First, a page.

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Vitamin K-2 Food Sources
Vitamin K-2, also known as menaquinone, isn't as commonly found in foods as vitamin K-1, or phylloquinone. It is mainly found in animal products, and the bacteria in your intestines can also produce it. This form of vitamin K may be better for keeping your bones strong and limiting your risk for osteoporosis than vitamin K-1, according to an article published in "Alternative Medicine Review" in March 2005 5. Women need 90 micrograms per day of vitamin K for proper blood clotting, and men need 120 micrograms per day.
Chicken and Vitamin K-2
Poultry is one of the better sources of vitamin K-2. For example, a 3-ounce serving of chicken breast with the skin has 12.4 micrograms, and the same amount of dark meat from a chicken thigh with the skin contains 10.2 micrograms. Skip the skin and eat a rotisserie chicken thigh, and you'll be consuming 20.9 micrograms of vitamin K-2. Each drumstick contains 18.9 micrograms.
- Poultry is one of the better sources of vitamin K-2.
- Each drumstick contains 18.9 micrograms.
Beef and Pork
Retinol Rich Foods
Beef and pork aren't as high in vitamin K-2 as chicken. A 3-ounce serving of canned pork has 12.7 micrograms of vitamin K-2, and 3 ounces of ham provide about 8.2 micrograms. Eating the same amount of grilled beef chuck will increase your vitamin K-2 intake by 2.6 micrograms, and 3 ounces of grilled bottom round steak have 1.4 micrograms.
- Beef and pork aren't as high in vitamin K-2 as chicken.
- A 3-ounce serving of canned pork has 12.7 micrograms of vitamin K-2, and 3 ounces of ham provide about 8.2 micrograms.
Fish and Seafood
Most types of seafood only provide trace amounts of vitamin K-2. However, a 3-ounce serving of oysters has 4.2 micrograms of this vitamin. The same amount of canned pink salmon provides 0.4 microgram. If you prefer shrimp, 3 ounces will increase your vitamin K-2 intake by 0.3 microgram.
- Most types of seafood only provide trace amounts of vitamin K-2.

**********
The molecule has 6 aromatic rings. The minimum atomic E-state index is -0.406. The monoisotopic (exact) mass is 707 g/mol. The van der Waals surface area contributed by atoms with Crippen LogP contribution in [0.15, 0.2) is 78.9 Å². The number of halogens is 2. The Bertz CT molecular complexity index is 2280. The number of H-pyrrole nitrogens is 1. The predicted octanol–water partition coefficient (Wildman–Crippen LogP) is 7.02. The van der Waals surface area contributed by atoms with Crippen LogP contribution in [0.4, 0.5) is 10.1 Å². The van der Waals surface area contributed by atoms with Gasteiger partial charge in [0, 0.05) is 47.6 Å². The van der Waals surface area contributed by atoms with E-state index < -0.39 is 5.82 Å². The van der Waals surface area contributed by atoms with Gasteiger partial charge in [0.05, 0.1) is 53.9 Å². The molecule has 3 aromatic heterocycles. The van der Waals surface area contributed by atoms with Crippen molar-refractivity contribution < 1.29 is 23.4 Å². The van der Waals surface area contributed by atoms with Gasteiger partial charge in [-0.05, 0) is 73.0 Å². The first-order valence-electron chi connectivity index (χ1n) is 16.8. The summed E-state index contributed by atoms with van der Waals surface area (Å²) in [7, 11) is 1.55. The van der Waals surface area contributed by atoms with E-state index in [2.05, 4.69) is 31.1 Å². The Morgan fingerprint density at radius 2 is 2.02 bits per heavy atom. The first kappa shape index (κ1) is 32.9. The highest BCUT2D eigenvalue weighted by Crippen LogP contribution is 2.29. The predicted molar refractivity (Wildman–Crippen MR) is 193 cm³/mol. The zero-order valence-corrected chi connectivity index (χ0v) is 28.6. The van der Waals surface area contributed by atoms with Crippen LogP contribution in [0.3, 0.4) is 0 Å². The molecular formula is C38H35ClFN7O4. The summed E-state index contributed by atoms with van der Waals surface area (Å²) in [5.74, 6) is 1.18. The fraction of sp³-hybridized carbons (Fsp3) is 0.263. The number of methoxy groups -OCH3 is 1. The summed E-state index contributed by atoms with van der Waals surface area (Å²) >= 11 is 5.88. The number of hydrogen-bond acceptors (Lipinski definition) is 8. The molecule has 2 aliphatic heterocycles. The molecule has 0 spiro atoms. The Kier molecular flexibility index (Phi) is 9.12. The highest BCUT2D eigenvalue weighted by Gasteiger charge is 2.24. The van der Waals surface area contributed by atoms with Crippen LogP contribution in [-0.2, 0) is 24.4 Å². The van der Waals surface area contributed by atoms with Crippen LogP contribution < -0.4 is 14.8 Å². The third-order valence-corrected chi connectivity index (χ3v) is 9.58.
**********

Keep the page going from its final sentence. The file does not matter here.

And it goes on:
- If you prefer shrimp, 3 ounces will increase your vitamin K-2 intake by 0.3 microgram.
Dairy Products and Other Sources
Vitamins in Shrimp
Fermented foods, including cheese and natto, a type of fermented soybean commonly eaten in Japan, also provide vitamin K-2. A tablespoon of cream cheese contains 2.9 micrograms, a cup of whole milk has 2.4 micrograms and 1/2 cup of creamed cottage cheese provides 1 microgram of vitamin K-2.
Retinol Rich Foods
Vitamins in Shrimp
Vitamins & Minerals in Cheese
Foods With No Vitamin K
Nutrition Information on Boston Butt Pork Shoulder
Nutrients in Bologna
Can You Eat Turkey if You're Allergic to Chicken?
How to Get Rid of a Bruise From Cellulitis
B12 Levels in Skim Milk
What Foods Have Zinc and Cobalt in Them?
- Food and Agriculture Organization of the United Nations: Vitamin K
- American Cancer Society: Vitamin K
- USDA National Nutrient Database: Nutrient Lists: Menaquinone, Vitamin K
- Linus Pauling Institute: Vitamin K
- Alternative Medicine Review: Vitamin K2 in Bone Metabolism and Osteoporosis
- Vitamin A Fact Sheet for Health Professionals. NIH Office of Dietary Supplements. Updated February 14, 2020
- Sweet potato, NFS. USDA FoodData Central Updated 4/1/2020
- Spinach, cooked, from fresh, fat not added in cooking. USDA FoodData Central. Updated 4/1/2020
- Carrots, raw. USDA FoodData Central. Updated April 1, 2020
- Melons, cantaloupe, raw. USDA FoodData Central. Updated 4/1/2020
- Pepper, sweet, red, raw. USDA FoodData Central. Updated 4/1/2020
- Apricot, raw. USDA FoodData Central. Updated April 1, 2020
- Broccoli, cooked, from fresh, fat not added in cooking. USDA FoodData Central. Updated April 1, 2020
- Institute of Medicine of the National Academies. "Dietary Reference Intakes: Vitamins." http://iom.nationalacademies.org/Reports/2001/Dietary-Reference-Intakes-for-Vitamin-A-Vitamin-K-Arsenic-Boron-Chromium-Copper-Iodine-Iron-Manganese-Molybdenum-Nickel-Silicon-Vanadium-and-Zinc.aspx.
- National Institutes of Health Office of Dietary Supplements. "Vitamin A Fact Sheet for Health Professionals." https://ods.od.nih.gov/factsheets/VitaminA-HealthProfessional.
- United States Department of Agriculture, Agricultural Research Service National Nutrient Database for Standard Reference Release 28. https://ndb.nal.usda.gov/ndb/search.
Based in Massachusetts, Jessica Bruso has been writing since 2008. She holds a master of science degree in food policy and applied nutrition and a bachelor of arts degree in international relations, both from Tufts University.